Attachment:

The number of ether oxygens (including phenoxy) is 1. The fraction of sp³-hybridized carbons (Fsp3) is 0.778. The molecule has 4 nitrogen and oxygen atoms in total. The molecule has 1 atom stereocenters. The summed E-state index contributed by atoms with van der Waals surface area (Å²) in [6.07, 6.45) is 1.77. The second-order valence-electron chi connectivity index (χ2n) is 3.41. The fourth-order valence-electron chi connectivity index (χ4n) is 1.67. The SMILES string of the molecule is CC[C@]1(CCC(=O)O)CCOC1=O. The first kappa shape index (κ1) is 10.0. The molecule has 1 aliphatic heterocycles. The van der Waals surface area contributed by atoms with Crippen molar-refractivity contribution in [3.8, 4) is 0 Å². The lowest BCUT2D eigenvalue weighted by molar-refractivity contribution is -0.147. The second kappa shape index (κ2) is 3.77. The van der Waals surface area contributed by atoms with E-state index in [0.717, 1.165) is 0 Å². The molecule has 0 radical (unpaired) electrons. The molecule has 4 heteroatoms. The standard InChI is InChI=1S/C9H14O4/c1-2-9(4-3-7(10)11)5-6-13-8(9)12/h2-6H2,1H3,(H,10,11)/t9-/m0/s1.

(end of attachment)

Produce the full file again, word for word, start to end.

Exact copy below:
The number of ether oxygens (including phenoxy) is 1. The fraction of sp³-hybridized carbons (Fsp3) is 0.778. The molecule has 4 nitrogen and oxygen atoms in total. The molecule has 1 atom stereocenters. The summed E-state index contributed by atoms with van der Waals surface area (Å²) in [6.07, 6.45) is 1.77. The second-order valence-electron chi connectivity index (χ2n) is 3.41. The fourth-order valence-electron chi connectivity index (χ4n) is 1.67. The SMILES string of the molecule is CC[C@]1(CCC(=O)O)CCOC1=O. The first kappa shape index (κ1) is 10.0. The molecule has 1 aliphatic heterocycles. The van der Waals surface area contributed by atoms with Crippen molar-refractivity contribution in [3.8, 4) is 0 Å². The lowest BCUT2D eigenvalue weighted by molar-refractivity contribution is -0.147. The second kappa shape index (κ2) is 3.77. The van der Waals surface area contributed by atoms with E-state index in [0.717, 1.165) is 0 Å². The molecule has 0 radical (unpaired) electrons. The molecule has 4 heteroatoms. The standard InChI is InChI=1S/C9H14O4/c1-2-9(4-3-7(10)11)5-6-13-8(9)12/h2-6H2,1H3,(H,10,11)/t9-/m0/s1.